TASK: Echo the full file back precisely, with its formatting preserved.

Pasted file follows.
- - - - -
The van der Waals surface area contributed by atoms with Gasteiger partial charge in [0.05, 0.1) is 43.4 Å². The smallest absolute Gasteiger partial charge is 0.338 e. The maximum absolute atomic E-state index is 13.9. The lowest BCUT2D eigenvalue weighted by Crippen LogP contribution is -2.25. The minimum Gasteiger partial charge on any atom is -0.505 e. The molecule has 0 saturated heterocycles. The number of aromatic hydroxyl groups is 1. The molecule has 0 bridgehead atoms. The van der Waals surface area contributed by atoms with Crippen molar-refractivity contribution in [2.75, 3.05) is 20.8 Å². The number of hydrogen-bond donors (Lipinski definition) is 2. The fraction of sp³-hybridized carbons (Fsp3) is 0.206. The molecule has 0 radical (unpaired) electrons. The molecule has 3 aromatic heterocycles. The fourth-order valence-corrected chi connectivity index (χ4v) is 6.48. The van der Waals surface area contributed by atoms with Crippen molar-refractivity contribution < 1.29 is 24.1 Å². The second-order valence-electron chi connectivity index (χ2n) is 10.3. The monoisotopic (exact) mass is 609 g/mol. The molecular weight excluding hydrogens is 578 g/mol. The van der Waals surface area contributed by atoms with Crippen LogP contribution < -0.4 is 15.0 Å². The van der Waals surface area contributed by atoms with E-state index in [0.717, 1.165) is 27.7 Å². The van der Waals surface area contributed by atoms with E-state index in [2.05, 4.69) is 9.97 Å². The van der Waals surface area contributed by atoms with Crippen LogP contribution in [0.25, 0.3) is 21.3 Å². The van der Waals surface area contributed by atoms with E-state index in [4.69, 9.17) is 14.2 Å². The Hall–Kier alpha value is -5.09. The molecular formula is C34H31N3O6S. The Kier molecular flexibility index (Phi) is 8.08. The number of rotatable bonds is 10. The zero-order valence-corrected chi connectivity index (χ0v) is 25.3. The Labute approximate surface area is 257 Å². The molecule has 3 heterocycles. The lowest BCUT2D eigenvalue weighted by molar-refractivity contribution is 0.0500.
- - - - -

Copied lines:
The van der Waals surface area contributed by atoms with Gasteiger partial charge in [0.05, 0.1) is 43.4 Å². The smallest absolute Gasteiger partial charge is 0.338 e. The maximum absolute atomic E-state index is 13.9. The lowest BCUT2D eigenvalue weighted by Crippen LogP contribution is -2.25. The minimum Gasteiger partial charge on any atom is -0.505 e. The molecule has 0 saturated heterocycles. The number of aromatic hydroxyl groups is 1. The molecule has 0 bridgehead atoms. The van der Waals surface area contributed by atoms with Crippen molar-refractivity contribution in [2.75, 3.05) is 20.8 Å². The number of hydrogen-bond donors (Lipinski definition) is 2. The fraction of sp³-hybridized carbons (Fsp3) is 0.206. The molecule has 0 radical (unpaired) electrons. The molecule has 3 aromatic heterocycles. The fourth-order valence-corrected chi connectivity index (χ4v) is 6.48. The van der Waals surface area contributed by atoms with Crippen molar-refractivity contribution < 1.29 is 24.1 Å². The second-order valence-electron chi connectivity index (χ2n) is 10.3. The monoisotopic (exact) mass is 609 g/mol. The molecular weight excluding hydrogens is 578 g/mol. The van der Waals surface area contributed by atoms with Crippen LogP contribution < -0.4 is 15.0 Å². The van der Waals surface area contributed by atoms with E-state index in [0.717, 1.165) is 27.7 Å². The van der Waals surface area contributed by atoms with E-state index in [2.05, 4.69) is 9.97 Å². The van der Waals surface area contributed by atoms with Crippen LogP contribution in [0.25, 0.3) is 21.3 Å². The van der Waals surface area contributed by atoms with E-state index in [4.69, 9.17) is 14.2 Å². The Hall–Kier alpha value is -5.09. The molecular formula is C34H31N3O6S. The Kier molecular flexibility index (Phi) is 8.08. The number of rotatable bonds is 10. The zero-order valence-corrected chi connectivity index (χ0v) is 25.3. The Labute approximate surface area is 257 Å². The molecule has 3 heterocycles. The lowest BCUT2D eigenvalue weighted by molar-refractivity contribution is 0.0500.